Dayton Moore is currently enjoying his first trip to the playoffs as the general manager of the Royals, but as Rob Bradford of WEEI.com writes, he was almost in a position to get there as Boston’s GM some nine years ago. Bradford spoke with president Larry Lucchino, who recalls that at the behest of then-special assistant Bill Lajoie, the team interviewed Moore back in 2005 when Theo Epstein was on a hiatus with the team due to a power dispute with ownership. “[Moore] seemed like a precise kind of guy, and you add that to his reputation as an evaluator, you see someone who is going to almost inevitably be a GM,” said Lucchino, who also noted that he’s pleased to see Moore succeeding, as it validates the interest they showed in him nearly a decade ago.
Some additional Red Sox links as we get ready for the weekend…
- Mookie Betts has seen his stock rise to the point where he is one of the most desirable trade targets in all of Major League Baseball, writes Tim Britton of the Providence Journal. Betts hit .291/.368/.444 in 213 plate appearances this season, walking 21 times against just 31 strikeouts. Britton did some research and found that only a select few — and it’s an impressive list — have ever posted an OPS+ north of 120 with a K/BB ratio south of 1.75 as a 21-year-old. Betts says he’s not worrying about trade speculation; he’ll be happy to play any position he’s asked on any team he’s a part of, though he’s of course planning to help the Red Sox in 2015.
- In a second piece, Bradford runs down some prospects for Boston’s vacancy at hitting coach, reporting that the names he hears most frequently are A’s hitting coach Chili Davis, former Cubs hitting coach Bill Mueller and Rangers hitting coach Dave Magadan (who previously filled the same role for Boston). Assistant hitting coach Victor Rodriguez, who developed a strong rapport with Yoenis Cespedes, is another candidate. Magadan and Davis are still under contract with their teams, but Oakland’s offensive collapse created some frustration with him, and the Rangers are hiring a new manager, making Magadan’s future less than certain.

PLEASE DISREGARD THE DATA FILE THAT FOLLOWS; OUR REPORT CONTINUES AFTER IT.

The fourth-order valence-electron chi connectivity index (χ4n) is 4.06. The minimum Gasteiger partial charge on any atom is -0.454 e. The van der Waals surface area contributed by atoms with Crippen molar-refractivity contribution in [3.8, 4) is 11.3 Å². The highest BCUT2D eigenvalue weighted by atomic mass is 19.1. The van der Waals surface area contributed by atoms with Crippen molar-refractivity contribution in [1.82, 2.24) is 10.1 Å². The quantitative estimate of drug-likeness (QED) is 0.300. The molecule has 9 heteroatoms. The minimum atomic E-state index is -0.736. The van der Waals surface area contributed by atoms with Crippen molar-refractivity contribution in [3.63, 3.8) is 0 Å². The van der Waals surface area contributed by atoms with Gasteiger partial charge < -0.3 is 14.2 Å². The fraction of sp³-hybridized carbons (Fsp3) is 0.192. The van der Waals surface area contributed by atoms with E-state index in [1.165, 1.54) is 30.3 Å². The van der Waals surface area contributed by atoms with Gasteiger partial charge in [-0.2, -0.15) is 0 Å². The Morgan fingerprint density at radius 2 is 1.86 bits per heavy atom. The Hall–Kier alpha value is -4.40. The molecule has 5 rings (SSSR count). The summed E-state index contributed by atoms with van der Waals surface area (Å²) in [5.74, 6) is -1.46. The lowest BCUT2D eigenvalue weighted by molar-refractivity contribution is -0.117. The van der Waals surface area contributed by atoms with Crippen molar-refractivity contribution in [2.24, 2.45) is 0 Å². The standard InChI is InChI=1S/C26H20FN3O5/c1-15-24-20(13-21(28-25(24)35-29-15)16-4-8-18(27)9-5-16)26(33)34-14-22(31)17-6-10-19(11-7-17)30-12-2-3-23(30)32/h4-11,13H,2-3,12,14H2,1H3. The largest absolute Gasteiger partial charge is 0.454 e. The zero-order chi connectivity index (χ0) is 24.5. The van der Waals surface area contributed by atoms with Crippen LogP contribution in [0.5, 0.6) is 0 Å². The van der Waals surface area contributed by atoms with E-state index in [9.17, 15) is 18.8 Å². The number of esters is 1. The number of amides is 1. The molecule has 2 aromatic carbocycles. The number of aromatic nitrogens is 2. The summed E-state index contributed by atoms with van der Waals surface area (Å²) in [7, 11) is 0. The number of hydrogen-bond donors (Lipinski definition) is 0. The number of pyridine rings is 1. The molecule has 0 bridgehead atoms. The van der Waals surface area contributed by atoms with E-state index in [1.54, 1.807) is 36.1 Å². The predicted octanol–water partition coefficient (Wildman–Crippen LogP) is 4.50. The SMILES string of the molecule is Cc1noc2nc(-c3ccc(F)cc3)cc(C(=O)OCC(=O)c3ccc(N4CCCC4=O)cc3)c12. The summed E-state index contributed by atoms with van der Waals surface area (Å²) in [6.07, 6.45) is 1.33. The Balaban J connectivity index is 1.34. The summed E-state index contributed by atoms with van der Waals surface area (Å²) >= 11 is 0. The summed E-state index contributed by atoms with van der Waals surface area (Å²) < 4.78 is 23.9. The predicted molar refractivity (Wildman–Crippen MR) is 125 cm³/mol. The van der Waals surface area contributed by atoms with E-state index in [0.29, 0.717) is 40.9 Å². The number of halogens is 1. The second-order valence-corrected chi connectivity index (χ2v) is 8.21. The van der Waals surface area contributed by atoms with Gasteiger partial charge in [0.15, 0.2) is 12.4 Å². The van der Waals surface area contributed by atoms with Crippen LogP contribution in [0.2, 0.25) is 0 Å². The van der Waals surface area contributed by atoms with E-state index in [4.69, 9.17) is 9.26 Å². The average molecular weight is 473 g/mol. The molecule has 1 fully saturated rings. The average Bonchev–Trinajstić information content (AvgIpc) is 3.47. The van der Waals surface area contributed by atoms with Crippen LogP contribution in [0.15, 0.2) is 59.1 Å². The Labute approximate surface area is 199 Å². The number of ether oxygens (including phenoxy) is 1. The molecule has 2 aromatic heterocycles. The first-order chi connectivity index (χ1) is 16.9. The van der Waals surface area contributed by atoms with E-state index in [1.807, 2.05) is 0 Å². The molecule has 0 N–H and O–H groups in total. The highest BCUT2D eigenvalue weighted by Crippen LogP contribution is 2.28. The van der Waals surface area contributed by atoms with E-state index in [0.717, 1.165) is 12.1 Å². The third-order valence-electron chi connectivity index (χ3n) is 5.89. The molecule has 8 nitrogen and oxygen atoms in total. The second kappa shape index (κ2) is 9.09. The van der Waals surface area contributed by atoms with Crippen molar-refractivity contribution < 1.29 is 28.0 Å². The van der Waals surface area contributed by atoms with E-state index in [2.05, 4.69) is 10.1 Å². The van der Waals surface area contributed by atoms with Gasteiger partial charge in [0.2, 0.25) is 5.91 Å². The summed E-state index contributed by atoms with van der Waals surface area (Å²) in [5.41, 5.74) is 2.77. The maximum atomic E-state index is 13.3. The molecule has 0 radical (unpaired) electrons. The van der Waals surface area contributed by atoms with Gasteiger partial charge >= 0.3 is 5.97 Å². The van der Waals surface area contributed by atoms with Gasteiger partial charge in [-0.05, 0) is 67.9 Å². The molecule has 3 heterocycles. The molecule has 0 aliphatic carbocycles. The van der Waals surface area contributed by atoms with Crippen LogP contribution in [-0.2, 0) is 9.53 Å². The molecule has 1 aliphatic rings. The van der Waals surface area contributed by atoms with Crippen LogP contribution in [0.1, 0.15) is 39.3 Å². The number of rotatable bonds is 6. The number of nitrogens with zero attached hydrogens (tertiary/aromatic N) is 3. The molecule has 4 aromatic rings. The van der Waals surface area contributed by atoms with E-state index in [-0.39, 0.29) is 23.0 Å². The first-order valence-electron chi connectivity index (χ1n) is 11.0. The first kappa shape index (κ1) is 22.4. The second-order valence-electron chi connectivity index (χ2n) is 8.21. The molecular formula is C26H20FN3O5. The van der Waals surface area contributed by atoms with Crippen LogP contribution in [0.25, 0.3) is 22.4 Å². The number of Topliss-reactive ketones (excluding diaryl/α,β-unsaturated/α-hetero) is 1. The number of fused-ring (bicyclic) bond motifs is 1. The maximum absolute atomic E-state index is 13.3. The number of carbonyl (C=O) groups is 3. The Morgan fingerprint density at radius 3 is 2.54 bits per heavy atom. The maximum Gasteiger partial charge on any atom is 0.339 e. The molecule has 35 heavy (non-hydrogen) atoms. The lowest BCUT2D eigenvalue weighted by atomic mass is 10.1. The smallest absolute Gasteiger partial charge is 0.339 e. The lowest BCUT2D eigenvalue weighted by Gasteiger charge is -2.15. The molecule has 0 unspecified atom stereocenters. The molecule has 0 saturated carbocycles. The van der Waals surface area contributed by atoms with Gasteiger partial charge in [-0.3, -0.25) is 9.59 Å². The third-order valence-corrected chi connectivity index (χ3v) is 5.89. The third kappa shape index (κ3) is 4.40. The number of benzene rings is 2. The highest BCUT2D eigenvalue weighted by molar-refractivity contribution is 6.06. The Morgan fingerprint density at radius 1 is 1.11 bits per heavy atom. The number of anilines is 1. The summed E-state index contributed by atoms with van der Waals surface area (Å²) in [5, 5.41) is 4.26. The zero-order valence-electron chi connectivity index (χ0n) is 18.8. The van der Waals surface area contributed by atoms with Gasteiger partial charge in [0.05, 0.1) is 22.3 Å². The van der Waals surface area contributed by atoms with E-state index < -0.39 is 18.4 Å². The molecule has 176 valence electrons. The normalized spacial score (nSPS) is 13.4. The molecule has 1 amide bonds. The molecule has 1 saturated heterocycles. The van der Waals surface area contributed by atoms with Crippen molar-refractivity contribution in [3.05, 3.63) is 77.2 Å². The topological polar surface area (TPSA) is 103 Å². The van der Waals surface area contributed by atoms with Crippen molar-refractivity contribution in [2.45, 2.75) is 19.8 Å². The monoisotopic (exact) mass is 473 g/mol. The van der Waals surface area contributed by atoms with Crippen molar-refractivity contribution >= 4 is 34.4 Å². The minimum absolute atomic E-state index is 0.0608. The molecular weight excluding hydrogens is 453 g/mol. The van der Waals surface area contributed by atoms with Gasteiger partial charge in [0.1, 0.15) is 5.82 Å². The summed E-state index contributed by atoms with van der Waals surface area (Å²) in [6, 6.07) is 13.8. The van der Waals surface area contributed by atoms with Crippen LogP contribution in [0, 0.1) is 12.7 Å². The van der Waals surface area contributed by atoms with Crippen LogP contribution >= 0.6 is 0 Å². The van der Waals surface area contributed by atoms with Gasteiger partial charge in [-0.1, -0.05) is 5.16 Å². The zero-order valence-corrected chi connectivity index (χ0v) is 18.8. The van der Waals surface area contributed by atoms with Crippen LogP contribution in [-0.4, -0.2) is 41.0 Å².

- The team isn’t expecting big changes to the coaching staff, writes Peter Abraham of the Boston Globe. Abraham does note that if Rodriguez isn’t chosen as the hitting coach, Boston may choose to pursue a new assistant hitting coach, as they’d like a rapport and shared philosophy between the new coach and his assistant. If a new assistant is hired, Rodriguez would be moved to another role in the organization.
- Though the Red Sox finished with one of the lowest run totals in the AL, general manager Ben Cherington isn’t planning on deviating from the team’s offensive philosophy of prioritizing hitters who see lots of pitches and post high OBPs, writes Brian MacPherson of the Providence Journal. Cherington recognized that his team got away from that plate discipline in 2012, MacPherson writes, and prioritized correcting it in 2013. However, though the same formula didn’t work in 2014, Cherington cautioned that he wouldn’t overreact: “We have to be careful not to throw the baby out with the bathwater. If we can see pitches and grind at-bats and get on base and still hit for power and hit with runners in scoring position, that’s a formula to score runs, and more runs than our competition.”